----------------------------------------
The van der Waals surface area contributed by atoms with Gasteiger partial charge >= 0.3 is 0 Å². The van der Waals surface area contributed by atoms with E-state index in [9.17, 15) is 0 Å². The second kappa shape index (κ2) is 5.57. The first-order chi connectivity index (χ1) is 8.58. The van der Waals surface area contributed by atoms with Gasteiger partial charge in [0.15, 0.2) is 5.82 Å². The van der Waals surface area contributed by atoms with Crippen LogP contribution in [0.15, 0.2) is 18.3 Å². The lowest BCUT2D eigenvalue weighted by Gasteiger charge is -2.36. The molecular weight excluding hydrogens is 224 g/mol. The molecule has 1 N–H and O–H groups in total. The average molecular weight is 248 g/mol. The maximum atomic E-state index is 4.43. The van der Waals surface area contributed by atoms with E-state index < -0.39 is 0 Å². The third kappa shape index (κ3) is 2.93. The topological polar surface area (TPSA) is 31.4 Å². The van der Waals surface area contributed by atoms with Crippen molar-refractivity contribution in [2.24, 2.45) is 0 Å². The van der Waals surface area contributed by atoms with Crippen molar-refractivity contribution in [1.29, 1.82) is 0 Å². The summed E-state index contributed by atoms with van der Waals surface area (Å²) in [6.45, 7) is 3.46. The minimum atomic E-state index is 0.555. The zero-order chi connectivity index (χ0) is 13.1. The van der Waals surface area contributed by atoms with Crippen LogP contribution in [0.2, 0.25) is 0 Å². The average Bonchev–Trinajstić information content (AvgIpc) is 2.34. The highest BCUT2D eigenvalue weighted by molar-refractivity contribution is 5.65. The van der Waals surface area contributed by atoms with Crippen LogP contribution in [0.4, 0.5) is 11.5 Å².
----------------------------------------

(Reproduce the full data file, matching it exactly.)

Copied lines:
The van der Waals surface area contributed by atoms with Gasteiger partial charge >= 0.3 is 0 Å². The van der Waals surface area contributed by atoms with E-state index in [9.17, 15) is 0 Å². The second kappa shape index (κ2) is 5.57. The first-order chi connectivity index (χ1) is 8.58. The van der Waals surface area contributed by atoms with Gasteiger partial charge in [0.15, 0.2) is 5.82 Å². The van der Waals surface area contributed by atoms with Crippen LogP contribution in [0.15, 0.2) is 18.3 Å². The lowest BCUT2D eigenvalue weighted by Gasteiger charge is -2.36. The molecular weight excluding hydrogens is 224 g/mol. The molecule has 1 N–H and O–H groups in total. The average molecular weight is 248 g/mol. The maximum atomic E-state index is 4.43. The van der Waals surface area contributed by atoms with E-state index < -0.39 is 0 Å². The third kappa shape index (κ3) is 2.93. The topological polar surface area (TPSA) is 31.4 Å². The van der Waals surface area contributed by atoms with Crippen molar-refractivity contribution in [2.24, 2.45) is 0 Å². The van der Waals surface area contributed by atoms with Crippen molar-refractivity contribution in [1.29, 1.82) is 0 Å². The summed E-state index contributed by atoms with van der Waals surface area (Å²) in [6.45, 7) is 3.46. The minimum atomic E-state index is 0.555. The zero-order chi connectivity index (χ0) is 13.1. The van der Waals surface area contributed by atoms with Crippen LogP contribution in [0.2, 0.25) is 0 Å². The average Bonchev–Trinajstić information content (AvgIpc) is 2.34. The highest BCUT2D eigenvalue weighted by molar-refractivity contribution is 5.65. The van der Waals surface area contributed by atoms with Crippen LogP contribution in [0.4, 0.5) is 11.5 Å².